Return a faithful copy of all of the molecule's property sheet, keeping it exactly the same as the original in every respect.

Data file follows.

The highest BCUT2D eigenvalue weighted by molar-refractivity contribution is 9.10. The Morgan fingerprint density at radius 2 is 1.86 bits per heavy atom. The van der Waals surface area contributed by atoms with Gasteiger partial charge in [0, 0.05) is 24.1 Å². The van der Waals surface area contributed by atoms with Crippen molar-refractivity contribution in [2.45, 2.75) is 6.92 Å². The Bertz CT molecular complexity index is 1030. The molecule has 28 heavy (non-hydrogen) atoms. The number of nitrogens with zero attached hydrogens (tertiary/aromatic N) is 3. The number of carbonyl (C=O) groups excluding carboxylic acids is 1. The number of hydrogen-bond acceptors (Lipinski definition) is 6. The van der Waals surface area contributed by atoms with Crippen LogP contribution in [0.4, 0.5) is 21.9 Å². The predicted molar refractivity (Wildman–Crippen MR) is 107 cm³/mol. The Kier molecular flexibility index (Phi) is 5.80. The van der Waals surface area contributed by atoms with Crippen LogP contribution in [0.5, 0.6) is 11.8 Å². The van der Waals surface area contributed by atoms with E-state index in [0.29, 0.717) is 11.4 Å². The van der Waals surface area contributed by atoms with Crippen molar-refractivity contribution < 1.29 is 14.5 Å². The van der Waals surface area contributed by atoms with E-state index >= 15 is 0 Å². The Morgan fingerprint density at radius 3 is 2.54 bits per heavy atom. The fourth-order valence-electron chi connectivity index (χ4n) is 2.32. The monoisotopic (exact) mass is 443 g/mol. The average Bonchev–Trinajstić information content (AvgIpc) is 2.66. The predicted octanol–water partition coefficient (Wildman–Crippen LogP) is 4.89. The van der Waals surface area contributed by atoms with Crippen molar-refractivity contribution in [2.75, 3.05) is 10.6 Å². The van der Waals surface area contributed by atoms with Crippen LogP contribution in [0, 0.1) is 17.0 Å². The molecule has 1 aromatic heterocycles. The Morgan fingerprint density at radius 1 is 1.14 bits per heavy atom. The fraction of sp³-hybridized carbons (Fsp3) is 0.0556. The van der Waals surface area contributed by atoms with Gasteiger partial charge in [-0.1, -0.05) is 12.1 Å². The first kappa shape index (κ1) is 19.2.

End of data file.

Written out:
The highest BCUT2D eigenvalue weighted by molar-refractivity contribution is 9.10. The Morgan fingerprint density at radius 2 is 1.86 bits per heavy atom. The van der Waals surface area contributed by atoms with Gasteiger partial charge in [0, 0.05) is 24.1 Å². The van der Waals surface area contributed by atoms with Crippen molar-refractivity contribution in [2.45, 2.75) is 6.92 Å². The Bertz CT molecular complexity index is 1030. The molecule has 28 heavy (non-hydrogen) atoms. The number of nitrogens with zero attached hydrogens (tertiary/aromatic N) is 3. The number of carbonyl (C=O) groups excluding carboxylic acids is 1. The number of hydrogen-bond acceptors (Lipinski definition) is 6. The van der Waals surface area contributed by atoms with Crippen LogP contribution in [0.4, 0.5) is 21.9 Å². The predicted molar refractivity (Wildman–Crippen MR) is 107 cm³/mol. The Kier molecular flexibility index (Phi) is 5.80. The van der Waals surface area contributed by atoms with Crippen LogP contribution in [0.5, 0.6) is 11.8 Å². The van der Waals surface area contributed by atoms with E-state index in [0.29, 0.717) is 11.4 Å². The van der Waals surface area contributed by atoms with Crippen molar-refractivity contribution < 1.29 is 14.5 Å². The van der Waals surface area contributed by atoms with E-state index >= 15 is 0 Å². The Morgan fingerprint density at radius 3 is 2.54 bits per heavy atom. The fourth-order valence-electron chi connectivity index (χ4n) is 2.32. The monoisotopic (exact) mass is 443 g/mol. The average Bonchev–Trinajstić information content (AvgIpc) is 2.66. The predicted octanol–water partition coefficient (Wildman–Crippen LogP) is 4.89. The van der Waals surface area contributed by atoms with Crippen molar-refractivity contribution in [2.75, 3.05) is 10.6 Å². The van der Waals surface area contributed by atoms with Crippen LogP contribution in [0, 0.1) is 17.0 Å². The molecule has 1 aromatic heterocycles. The Morgan fingerprint density at radius 1 is 1.14 bits per heavy atom. The fraction of sp³-hybridized carbons (Fsp3) is 0.0556. The van der Waals surface area contributed by atoms with Gasteiger partial charge in [-0.1, -0.05) is 12.1 Å². The first kappa shape index (κ1) is 19.2.